To the airport in Portland, Ore., we say: How do we love thy carpet? Let us count the many, many ways.
To all fliers hanging out at airports, we say "Quick, look down!" I must have missed the memo that addresses what travel website Jaunted is calling the "shockingly popular" trend of people taking pictures of #airportcarpet -- often with their feet included -- and posting on Instagram.
More than 880 carpet photos (and counting) have been shared on Instagram, ranging from Seattle Tacoma International Airport's (SEA) nautical blue waves on a rich green background to realistic pictures of rocks at Wellington International Airport in New Zealand.
Phoenix's Sky Harbor International Airport's (PHX) swirling circles inset with airplanes also has fans (Instragam tag @phxcarpet). The few of Los Angeles International Airport (LAX) shades show rather unmemorable swirls and geometric patterns in muted colors.
The most ridiculously loved airport carpet has to be Portland, Ore., where keeping the city weird is a daily goal. Portland International Airport's (PDX) floor coverings laid down in 1987 feature a teal (or maybe sea foam?) background with intersecting pink, purple and red squares in geometric lines.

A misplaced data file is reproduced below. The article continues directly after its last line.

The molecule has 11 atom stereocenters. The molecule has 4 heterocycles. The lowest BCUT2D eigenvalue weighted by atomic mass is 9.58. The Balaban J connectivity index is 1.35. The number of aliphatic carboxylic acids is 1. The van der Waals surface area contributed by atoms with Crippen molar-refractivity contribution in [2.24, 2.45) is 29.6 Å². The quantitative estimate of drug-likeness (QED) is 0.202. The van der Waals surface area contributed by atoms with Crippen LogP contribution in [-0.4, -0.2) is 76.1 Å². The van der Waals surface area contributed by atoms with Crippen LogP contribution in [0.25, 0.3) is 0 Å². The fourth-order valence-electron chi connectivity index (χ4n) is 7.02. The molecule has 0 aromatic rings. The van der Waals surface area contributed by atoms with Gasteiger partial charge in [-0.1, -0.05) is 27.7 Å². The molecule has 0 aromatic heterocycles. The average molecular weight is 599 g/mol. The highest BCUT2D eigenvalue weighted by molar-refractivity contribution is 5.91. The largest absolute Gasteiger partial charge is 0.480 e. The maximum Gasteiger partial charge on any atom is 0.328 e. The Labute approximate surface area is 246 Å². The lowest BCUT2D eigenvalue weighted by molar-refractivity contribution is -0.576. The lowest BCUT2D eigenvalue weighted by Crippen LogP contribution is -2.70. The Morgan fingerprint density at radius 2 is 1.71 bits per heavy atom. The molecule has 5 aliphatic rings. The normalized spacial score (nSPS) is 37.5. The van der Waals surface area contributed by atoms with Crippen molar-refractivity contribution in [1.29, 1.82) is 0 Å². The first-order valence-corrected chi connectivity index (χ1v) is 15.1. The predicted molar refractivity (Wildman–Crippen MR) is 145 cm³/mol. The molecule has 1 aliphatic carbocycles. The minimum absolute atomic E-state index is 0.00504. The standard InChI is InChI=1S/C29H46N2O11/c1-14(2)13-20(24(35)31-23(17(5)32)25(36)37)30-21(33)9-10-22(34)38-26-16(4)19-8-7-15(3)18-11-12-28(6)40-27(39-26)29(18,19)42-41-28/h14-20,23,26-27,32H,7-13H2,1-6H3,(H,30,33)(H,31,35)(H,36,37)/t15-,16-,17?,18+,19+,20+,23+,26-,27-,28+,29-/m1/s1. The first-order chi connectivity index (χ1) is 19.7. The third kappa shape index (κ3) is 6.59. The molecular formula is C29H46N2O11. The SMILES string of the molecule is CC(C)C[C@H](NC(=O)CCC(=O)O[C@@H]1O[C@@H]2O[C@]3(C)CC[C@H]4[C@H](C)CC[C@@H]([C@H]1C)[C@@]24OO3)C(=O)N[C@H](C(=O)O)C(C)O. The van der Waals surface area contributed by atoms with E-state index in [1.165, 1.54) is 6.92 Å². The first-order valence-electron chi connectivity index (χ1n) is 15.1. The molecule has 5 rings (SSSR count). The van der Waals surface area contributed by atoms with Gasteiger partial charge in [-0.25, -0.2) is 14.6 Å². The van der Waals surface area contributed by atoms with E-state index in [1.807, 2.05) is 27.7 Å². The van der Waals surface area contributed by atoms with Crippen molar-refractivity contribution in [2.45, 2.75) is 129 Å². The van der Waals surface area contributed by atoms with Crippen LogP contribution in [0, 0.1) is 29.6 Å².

"We've been pleasantly surprised by the attention and adoration given to our carpet," airport spokeswoman Kama Simonds said Thursday, noting one woman has had the pattern tattooed on her body. The carpets have a Facebook page, several Twitter accounts, and the Instagram hashtag #pdxcarpet -- none of them run by the airport.
Portland Monthly last year even penned and posted "Ode on a Carpet," by T.S.A. Eliot.
But eventually airport carpets -- even those that are well-loved -- get old and need to be replaced. At the end of this year, Portland will spend $12 million to replace the carpet on its 18 acres of airport and car-rental space. The new pattern is "very reminiscent" of the old carpet, Simonds said, and should be finished in 2015.
And anyone can sign up for the airport's free email update of the state of the airport carpets. Really.Copyright © 2015, Los Angeles Times